by Patrick McPartlin
The Education Secretary Michael Gove has today outlined his plans for education reform in England, with strong emphasis placed on what the BBC are calling a return to ‘traditional education values.’ A revamp of teacher training and more emphasis placed on language skills in exams, along with the reintroduction of uniforms and the prefect and house system is expected to feature prominently in Gove’s White Paper.
A deputy head teacher at a Scottish secondary school, which recently reintroduced blazers and ties as part of its mandatory uniform, and makes use of the prefect and house system has seen mainly positives from the move. “Contrary to expectation, school uniform, prefects and house systems are not about uniformity as much as they are about a sense of belonging and pride. We explain why uniform needs to be smart and formal – to present the school in a good light to people in the wider community and the employment market, a short cut to people forming a good initial impression of the school.”
Despite the positive experiences of returning to traditional educational values in Scotland, the opposition have questioned the suitability of the reform, warning that it could increase the risk of the education system favouring academic students over others, with Gove’s counterpart Andy Burnham telling him “You will need to work hard to explain how your plan won’t create a new generation of failing schools.” There are worries that struggling schools will suffer, whilst top-performing schools will continue to flourish. Leaders of a number of teachers’ unions have also voiced their concerns about Gove’s proposals, focusing on the potentially negative effects on England’s teaching staff.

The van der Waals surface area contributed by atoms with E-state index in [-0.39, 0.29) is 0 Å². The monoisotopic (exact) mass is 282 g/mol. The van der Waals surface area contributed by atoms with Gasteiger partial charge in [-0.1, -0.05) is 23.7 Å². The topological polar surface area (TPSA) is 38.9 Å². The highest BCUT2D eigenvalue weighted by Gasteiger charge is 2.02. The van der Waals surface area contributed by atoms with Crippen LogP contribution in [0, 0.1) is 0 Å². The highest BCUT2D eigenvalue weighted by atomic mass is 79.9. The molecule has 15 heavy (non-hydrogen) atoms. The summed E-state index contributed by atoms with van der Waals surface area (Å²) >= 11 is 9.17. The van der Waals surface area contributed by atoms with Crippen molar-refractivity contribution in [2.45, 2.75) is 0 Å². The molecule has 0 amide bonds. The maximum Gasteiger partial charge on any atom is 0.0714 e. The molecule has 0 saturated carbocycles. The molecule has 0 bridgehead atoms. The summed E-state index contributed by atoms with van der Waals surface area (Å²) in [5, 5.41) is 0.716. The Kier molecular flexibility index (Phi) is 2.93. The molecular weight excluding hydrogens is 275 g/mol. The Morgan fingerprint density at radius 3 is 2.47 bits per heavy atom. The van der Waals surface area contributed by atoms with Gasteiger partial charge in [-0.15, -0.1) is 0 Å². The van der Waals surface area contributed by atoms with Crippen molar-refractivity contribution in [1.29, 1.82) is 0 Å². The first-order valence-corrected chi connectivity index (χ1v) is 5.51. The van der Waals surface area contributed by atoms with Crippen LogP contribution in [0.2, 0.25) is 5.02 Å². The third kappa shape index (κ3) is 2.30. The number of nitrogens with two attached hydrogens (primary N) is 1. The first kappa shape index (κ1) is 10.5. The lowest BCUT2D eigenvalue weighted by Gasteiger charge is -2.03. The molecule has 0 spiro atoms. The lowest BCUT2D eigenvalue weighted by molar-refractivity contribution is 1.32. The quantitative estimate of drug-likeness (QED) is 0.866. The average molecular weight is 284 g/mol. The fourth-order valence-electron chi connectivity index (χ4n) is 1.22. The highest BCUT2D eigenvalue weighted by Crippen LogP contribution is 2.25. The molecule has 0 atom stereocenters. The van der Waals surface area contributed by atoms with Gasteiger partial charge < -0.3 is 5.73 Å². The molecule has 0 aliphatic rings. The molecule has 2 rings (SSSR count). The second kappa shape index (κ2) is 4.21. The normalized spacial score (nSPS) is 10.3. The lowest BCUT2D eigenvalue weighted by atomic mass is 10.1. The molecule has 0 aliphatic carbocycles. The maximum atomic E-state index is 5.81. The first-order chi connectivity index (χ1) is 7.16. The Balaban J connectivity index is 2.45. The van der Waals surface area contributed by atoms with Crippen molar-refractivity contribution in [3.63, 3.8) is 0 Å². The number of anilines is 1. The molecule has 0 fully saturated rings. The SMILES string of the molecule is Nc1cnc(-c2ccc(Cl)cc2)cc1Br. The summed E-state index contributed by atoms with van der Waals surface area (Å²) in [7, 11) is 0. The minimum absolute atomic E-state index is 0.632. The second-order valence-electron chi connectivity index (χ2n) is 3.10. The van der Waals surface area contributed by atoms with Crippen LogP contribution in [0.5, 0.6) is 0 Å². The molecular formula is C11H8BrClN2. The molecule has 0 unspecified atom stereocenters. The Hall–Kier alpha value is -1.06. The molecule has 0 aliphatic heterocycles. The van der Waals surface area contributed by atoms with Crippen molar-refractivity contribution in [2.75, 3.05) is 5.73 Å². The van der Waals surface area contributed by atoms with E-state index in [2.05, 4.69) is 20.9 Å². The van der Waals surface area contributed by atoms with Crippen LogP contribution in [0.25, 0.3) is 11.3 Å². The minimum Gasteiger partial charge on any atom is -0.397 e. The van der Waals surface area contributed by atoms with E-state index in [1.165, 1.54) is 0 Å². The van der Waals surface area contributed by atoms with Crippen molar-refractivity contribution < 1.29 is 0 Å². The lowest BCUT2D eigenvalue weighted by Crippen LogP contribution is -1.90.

Gove’s outlines for education reform come in the wake of Glasgow City Council announcing that around a third of their £90million budget cuts will be in education. In keeping with the fears that some students will suffer as a result of educational reform in England, the projected cuts in Glasgow are expected to affect support staff for pupils with learning difficulties, along with several other services being withdrawn, in a move that has left Glasgow residents reeling. 3500 teaching jobs have already been axed in Scotland, with the possibility of even more.